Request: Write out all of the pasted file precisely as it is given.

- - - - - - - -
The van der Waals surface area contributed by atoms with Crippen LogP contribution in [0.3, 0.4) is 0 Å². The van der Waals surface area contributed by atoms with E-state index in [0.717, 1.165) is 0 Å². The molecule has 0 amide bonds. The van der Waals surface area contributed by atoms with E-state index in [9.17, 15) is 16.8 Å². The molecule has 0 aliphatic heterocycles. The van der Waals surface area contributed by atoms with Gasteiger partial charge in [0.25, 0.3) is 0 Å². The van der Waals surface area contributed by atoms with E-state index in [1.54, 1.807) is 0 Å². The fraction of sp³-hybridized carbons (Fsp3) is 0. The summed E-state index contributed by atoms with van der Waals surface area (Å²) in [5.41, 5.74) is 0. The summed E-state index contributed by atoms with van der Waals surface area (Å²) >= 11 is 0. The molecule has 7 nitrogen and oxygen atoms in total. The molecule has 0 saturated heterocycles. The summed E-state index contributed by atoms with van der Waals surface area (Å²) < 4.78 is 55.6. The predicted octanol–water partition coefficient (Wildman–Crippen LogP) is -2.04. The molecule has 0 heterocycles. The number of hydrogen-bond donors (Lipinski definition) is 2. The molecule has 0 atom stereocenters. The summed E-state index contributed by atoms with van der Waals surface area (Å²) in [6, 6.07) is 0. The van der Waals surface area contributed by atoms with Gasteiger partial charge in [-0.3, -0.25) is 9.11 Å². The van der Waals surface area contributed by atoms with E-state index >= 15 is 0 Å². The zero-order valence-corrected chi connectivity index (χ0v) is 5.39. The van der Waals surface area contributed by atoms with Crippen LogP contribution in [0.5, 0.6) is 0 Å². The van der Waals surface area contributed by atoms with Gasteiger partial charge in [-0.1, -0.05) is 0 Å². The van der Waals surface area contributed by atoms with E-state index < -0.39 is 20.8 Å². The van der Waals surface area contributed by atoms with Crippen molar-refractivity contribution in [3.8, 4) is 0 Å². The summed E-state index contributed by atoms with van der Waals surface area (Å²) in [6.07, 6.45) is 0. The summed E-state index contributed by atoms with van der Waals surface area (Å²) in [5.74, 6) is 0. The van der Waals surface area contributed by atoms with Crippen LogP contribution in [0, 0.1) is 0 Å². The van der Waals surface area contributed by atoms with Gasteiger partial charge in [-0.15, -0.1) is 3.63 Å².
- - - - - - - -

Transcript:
The van der Waals surface area contributed by atoms with Crippen LogP contribution in [0.3, 0.4) is 0 Å². The van der Waals surface area contributed by atoms with E-state index in [0.717, 1.165) is 0 Å². The molecule has 0 amide bonds. The van der Waals surface area contributed by atoms with E-state index in [9.17, 15) is 16.8 Å². The molecule has 0 aliphatic heterocycles. The van der Waals surface area contributed by atoms with Gasteiger partial charge in [0.25, 0.3) is 0 Å². The van der Waals surface area contributed by atoms with E-state index in [1.54, 1.807) is 0 Å². The fraction of sp³-hybridized carbons (Fsp3) is 0. The summed E-state index contributed by atoms with van der Waals surface area (Å²) in [5.41, 5.74) is 0. The summed E-state index contributed by atoms with van der Waals surface area (Å²) >= 11 is 0. The molecule has 7 nitrogen and oxygen atoms in total. The molecule has 0 saturated heterocycles. The summed E-state index contributed by atoms with van der Waals surface area (Å²) < 4.78 is 55.6. The predicted octanol–water partition coefficient (Wildman–Crippen LogP) is -2.04. The molecule has 0 heterocycles. The number of hydrogen-bond donors (Lipinski definition) is 2. The molecule has 0 atom stereocenters. The summed E-state index contributed by atoms with van der Waals surface area (Å²) in [6, 6.07) is 0. The van der Waals surface area contributed by atoms with Gasteiger partial charge in [-0.3, -0.25) is 9.11 Å². The van der Waals surface area contributed by atoms with E-state index >= 15 is 0 Å². The zero-order valence-corrected chi connectivity index (χ0v) is 5.39. The van der Waals surface area contributed by atoms with Crippen LogP contribution in [0.5, 0.6) is 0 Å². The van der Waals surface area contributed by atoms with Gasteiger partial charge in [-0.1, -0.05) is 0 Å². The van der Waals surface area contributed by atoms with E-state index < -0.39 is 20.8 Å². The van der Waals surface area contributed by atoms with Crippen molar-refractivity contribution in [3.8, 4) is 0 Å². The summed E-state index contributed by atoms with van der Waals surface area (Å²) in [6.07, 6.45) is 0. The summed E-state index contributed by atoms with van der Waals surface area (Å²) in [5.74, 6) is 0. The van der Waals surface area contributed by atoms with Crippen LogP contribution in [0, 0.1) is 0 Å². The van der Waals surface area contributed by atoms with Gasteiger partial charge in [-0.15, -0.1) is 3.63 Å².